American Man’s Prostate Cancer May Have Caused Him To Suddenly Develop An Irish Accent
Cancer cells, illustration.
Kateryna Kon/Science Photo Library via Getty Images

An American man being treated for prostate cancer suddenly developed an Irish accent, possibly because of his disease.

According to an article in the medical journal BMJ Case Reports, the unnamed man was being treated for prostate cancer at Duke University Medical Center. During his treatment, he suddenly started speaking in an Irish brogue, despite never having been to Ireland nor having immediate family from the country. Researchers diagnosed him with foreign accent syndrome, possibly triggered by an immune system response.

“A man in his 50s with metastatic hormone-sensitive prostate cancer, receiving androgen deprivation therapy and abiraterone acetate/prednisone, presented with an uncontrollable ‘Irish brogue’ accent despite no Irish background, consistent with foreign accent syndrome (FAS),” BMJ Case Reports noted. “He had no neurological examination abnormalities, psychiatric history or MRI of the brain abnormalities at symptom onset. Imaging revealed progression of his prostate cancer, despite undetectable prostate-specific antigen levels.”

Foreign accent syndrome is a rare condition in which patients suddenly develop speech patterns different from their native accent, without having picked up another accent from its native place. The condition usually results from a stroke, but it can also be caused by head trauma, migraines, a developmental disorder, lesions in the brain, or a mental illness. In most cases, the change is temporary and can be fixed with intensive speech therapy, but in some cases, the change is permanent, The Guardian reported.

“His accent was uncontrollable, present in all settings and gradually became persistent,” the BMJ report stated.

The Guardian reported that the man had lived in England in his 20s, and had friends and distant family who were Irish, but had never actually been to the Emerald Isle, nor had he previously spoken in the Irish accent. He maintained the accent through about 20 months of treatment, the outlet reported.

“To our knowledge, this is the first case of FAS described in a patient with prostate cancer and the third described in a patient with malignancy,” the report stated.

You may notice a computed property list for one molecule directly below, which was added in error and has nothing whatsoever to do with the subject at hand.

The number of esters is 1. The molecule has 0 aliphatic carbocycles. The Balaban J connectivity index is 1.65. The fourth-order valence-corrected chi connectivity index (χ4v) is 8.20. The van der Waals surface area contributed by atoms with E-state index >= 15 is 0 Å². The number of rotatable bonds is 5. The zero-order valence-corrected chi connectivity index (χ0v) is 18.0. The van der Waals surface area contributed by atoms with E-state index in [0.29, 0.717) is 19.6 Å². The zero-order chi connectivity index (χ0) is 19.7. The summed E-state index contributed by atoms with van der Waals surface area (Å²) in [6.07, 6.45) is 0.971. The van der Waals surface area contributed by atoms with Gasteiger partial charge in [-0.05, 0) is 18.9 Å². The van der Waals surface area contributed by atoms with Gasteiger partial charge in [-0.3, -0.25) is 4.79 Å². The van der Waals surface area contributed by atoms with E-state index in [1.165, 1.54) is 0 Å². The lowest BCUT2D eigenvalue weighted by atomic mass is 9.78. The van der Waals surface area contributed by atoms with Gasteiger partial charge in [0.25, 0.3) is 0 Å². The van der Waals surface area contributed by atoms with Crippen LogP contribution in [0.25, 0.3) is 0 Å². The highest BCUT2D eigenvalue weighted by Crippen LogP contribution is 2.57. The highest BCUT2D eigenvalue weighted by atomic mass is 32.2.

One of the authors of the paper, Dr. Andrew Armstrong of Duke Medical Center’s Divisions of Medical Oncology and Urology, told Newsweek that because this phenomenon is so new, it is hard to find a cause for the patient’s FAS. “We don’t have a ‘smoking gun’ explanation in this case,” Armstrong said. “Other possibilities are psychological, although he did not have major issues with anxiety or depression and actually was fairly amused by this FAS development.”

“It is possible that this had a physical cause in his language center,” Armstrong added. “FAS can take many accent forms in different patients, and I assume prior knowledge of an accent is common. This is my first case personally. It is quite rare to see in oncology.”

The patient was diagnosed with small cell neuroendocrine prostate cancer (NEPC), an aggressive form of cancer that targets the nervous and endocrine systems. The report concluded that foreign accent syndrome was a novel “presenting manifestation” of NEPC. The presentation of FAS was consistent with an underlying paraneoplastic neurological disorder (PND), an immune system reaction to a cancerous tumor where the cancer-fighting agent also attacks the brain or nervous system.

Unfortunately, the man’s condition only worsened. “Despite chemotherapy, his NEPC progressed resulting in multifocal brain metastases and a likely paraneoplastic ascending paralysis leading to his death,” the report stated.

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